Chronic consumption of the dietary polyphenol chrysin attenuates metabolic disease in fructose-fed rats
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Metabolic syndrome (MS) is a major public health issue worldwide and fructose consumption has been associated with MS development. Recently, we showed that the dietary polyphenol chrysin is an effective inhibitor of fructose uptake by human intestinal epithelial cells. Therefore, our aim was to investigate if chrysin interferes with the development of MS induced by fructose in an animal model.
Adult male Sprague–Dawley rats (220–310 g) were randomly divided into four groups: (A) tap water (control), (B) tap water and a daily dose of chrysin (100 mg/kg) by oral administration (chrysin) (C) 10% fructose in tap water (fructose), and (D) 10% fructose in tap water and a daily dose of chrysin (100 mg/kg) by oral administration (fructose + chrysin). All groups were fed ad libitum with standard laboratory chow diet and dietary manipulation lasted 18 weeks.
Fructose-feeding for 18 weeks induced an increase in serum triacylglycerols, insulin and angiotensin II levels and in hepatic fibrosis and these changes did not occur in fructose + chrysin rats. Moreover, the increase in both systolic and diastolic blood pressure which was found in fructose-fed animals from week 14th onwards was not observed in fructose + chrysin animals. In contrast, the increase in energy consumption, liver/body, heart/body and right kidney/body weight ratios, serum proteins, serum leptin and liver triacylglycerols observed in fructose-fed rats was not affected by chrysin.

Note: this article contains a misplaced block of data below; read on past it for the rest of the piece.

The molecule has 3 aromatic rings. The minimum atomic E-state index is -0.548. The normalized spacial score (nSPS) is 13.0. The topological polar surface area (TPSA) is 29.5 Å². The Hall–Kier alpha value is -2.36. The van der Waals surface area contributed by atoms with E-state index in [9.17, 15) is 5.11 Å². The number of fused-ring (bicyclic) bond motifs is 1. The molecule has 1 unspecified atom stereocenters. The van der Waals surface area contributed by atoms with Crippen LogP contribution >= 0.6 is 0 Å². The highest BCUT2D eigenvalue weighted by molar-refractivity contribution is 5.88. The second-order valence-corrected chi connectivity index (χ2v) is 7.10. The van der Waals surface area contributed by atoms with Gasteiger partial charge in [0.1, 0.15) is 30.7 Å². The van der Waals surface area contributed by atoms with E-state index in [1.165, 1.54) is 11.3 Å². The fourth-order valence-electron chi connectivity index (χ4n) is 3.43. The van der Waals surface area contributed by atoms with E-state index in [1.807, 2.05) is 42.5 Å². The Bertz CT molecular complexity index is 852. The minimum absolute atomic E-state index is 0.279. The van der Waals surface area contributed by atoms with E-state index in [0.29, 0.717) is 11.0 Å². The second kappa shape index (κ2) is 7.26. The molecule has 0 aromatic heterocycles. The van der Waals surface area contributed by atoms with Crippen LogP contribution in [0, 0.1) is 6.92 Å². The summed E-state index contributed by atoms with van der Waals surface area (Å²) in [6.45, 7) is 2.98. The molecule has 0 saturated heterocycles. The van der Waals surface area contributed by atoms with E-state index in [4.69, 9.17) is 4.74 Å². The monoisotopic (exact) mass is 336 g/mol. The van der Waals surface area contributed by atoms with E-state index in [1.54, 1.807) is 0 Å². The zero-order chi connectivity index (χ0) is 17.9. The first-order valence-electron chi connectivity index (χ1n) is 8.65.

Chrysin was able to protect against some of the MS features induced by fructose-feeding.
KeywordsMetabolic syndrome Chrysin Fructose Hypertension Triacylglycerol
Oral glucose tolerance test
Systolic blood pressure
Diastolic blood pressure
Mean arterial pressure
Very low-density lipoproteins
Homeostatic model assessment for insulin resistance
Messenger ribonucleic acid
Non-esterified fatty acids
Sterol regulatory binding protein 1c
Carbohydrate response element binding protein
Angiotensin type 1
Reactive oxygen species
Nicotinamide adenine dinucleotide phosphate reductase
We thank animal facility crew from Faculty of Medicine of the University of Porto for all technical support.
Conception and design: NA and FM. Acquisition of data: NA. Technical support: JTG, IR, LG. Analysis and interpretation of data: NA, FM, EK, SA, CS. Drafting the article and revising it for intellectual content: NA, FM. Study Supervision: FM. Final approval of the completed article: NA, FM, EK, SA, CS, JTG, IR, LG.
This work was financed by CAPES—Brazilian Federal Agency for Support and Evaluation of Graduate Education within the Ministry of Education of Brazil, for financing this project—PN: 10103/13-9.
Compliance with ethical standards
Conflict of interest
The authors declare no conflict of interest.
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